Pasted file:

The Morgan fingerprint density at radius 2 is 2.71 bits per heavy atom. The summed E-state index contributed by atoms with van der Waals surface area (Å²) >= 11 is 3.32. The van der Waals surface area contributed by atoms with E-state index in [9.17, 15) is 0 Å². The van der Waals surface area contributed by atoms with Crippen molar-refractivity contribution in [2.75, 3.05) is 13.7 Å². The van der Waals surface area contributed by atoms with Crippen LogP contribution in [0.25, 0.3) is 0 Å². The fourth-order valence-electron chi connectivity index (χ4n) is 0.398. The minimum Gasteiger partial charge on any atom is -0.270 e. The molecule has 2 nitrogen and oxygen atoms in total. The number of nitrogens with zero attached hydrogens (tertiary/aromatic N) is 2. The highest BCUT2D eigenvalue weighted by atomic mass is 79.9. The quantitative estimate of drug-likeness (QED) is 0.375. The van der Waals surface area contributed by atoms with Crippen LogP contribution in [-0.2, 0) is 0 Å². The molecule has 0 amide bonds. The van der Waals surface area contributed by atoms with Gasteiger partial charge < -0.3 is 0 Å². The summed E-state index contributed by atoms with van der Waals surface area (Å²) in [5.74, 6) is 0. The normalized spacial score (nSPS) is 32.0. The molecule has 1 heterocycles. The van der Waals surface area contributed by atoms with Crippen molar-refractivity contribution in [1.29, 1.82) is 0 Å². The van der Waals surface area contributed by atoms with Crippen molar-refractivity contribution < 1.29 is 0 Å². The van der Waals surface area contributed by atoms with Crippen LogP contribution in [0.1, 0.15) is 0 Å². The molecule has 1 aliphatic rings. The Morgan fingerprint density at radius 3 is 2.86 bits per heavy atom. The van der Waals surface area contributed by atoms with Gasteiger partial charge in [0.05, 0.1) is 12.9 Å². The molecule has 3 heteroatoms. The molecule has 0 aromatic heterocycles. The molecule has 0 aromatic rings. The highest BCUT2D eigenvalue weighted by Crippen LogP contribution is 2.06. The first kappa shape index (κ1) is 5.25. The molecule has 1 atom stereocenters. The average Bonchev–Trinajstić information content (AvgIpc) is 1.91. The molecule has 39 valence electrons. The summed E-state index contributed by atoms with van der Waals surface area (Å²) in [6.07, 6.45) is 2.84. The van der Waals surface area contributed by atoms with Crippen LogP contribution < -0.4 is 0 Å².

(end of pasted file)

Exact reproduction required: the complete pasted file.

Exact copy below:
The Morgan fingerprint density at radius 2 is 2.71 bits per heavy atom. The summed E-state index contributed by atoms with van der Waals surface area (Å²) >= 11 is 3.32. The van der Waals surface area contributed by atoms with E-state index in [9.17, 15) is 0 Å². The van der Waals surface area contributed by atoms with Crippen molar-refractivity contribution in [2.75, 3.05) is 13.7 Å². The van der Waals surface area contributed by atoms with Crippen LogP contribution in [0.25, 0.3) is 0 Å². The fourth-order valence-electron chi connectivity index (χ4n) is 0.398. The minimum Gasteiger partial charge on any atom is -0.270 e. The molecule has 2 nitrogen and oxygen atoms in total. The number of nitrogens with zero attached hydrogens (tertiary/aromatic N) is 2. The highest BCUT2D eigenvalue weighted by atomic mass is 79.9. The quantitative estimate of drug-likeness (QED) is 0.375. The van der Waals surface area contributed by atoms with Crippen LogP contribution in [-0.2, 0) is 0 Å². The molecule has 0 amide bonds. The van der Waals surface area contributed by atoms with Gasteiger partial charge < -0.3 is 0 Å². The summed E-state index contributed by atoms with van der Waals surface area (Å²) in [5.74, 6) is 0. The normalized spacial score (nSPS) is 32.0. The molecule has 1 heterocycles. The van der Waals surface area contributed by atoms with Crippen molar-refractivity contribution in [1.29, 1.82) is 0 Å². The van der Waals surface area contributed by atoms with Crippen molar-refractivity contribution < 1.29 is 0 Å². The van der Waals surface area contributed by atoms with Crippen LogP contribution in [0.1, 0.15) is 0 Å². The molecule has 1 aliphatic rings. The Morgan fingerprint density at radius 3 is 2.86 bits per heavy atom. The van der Waals surface area contributed by atoms with Gasteiger partial charge in [0.05, 0.1) is 12.9 Å². The molecule has 3 heteroatoms. The molecule has 0 aromatic heterocycles. The molecule has 0 aromatic rings. The highest BCUT2D eigenvalue weighted by Crippen LogP contribution is 2.06. The first kappa shape index (κ1) is 5.25. The molecule has 1 atom stereocenters. The average Bonchev–Trinajstić information content (AvgIpc) is 1.91. The molecule has 39 valence electrons. The summed E-state index contributed by atoms with van der Waals surface area (Å²) in [6.07, 6.45) is 2.84. The van der Waals surface area contributed by atoms with Crippen LogP contribution < -0.4 is 0 Å².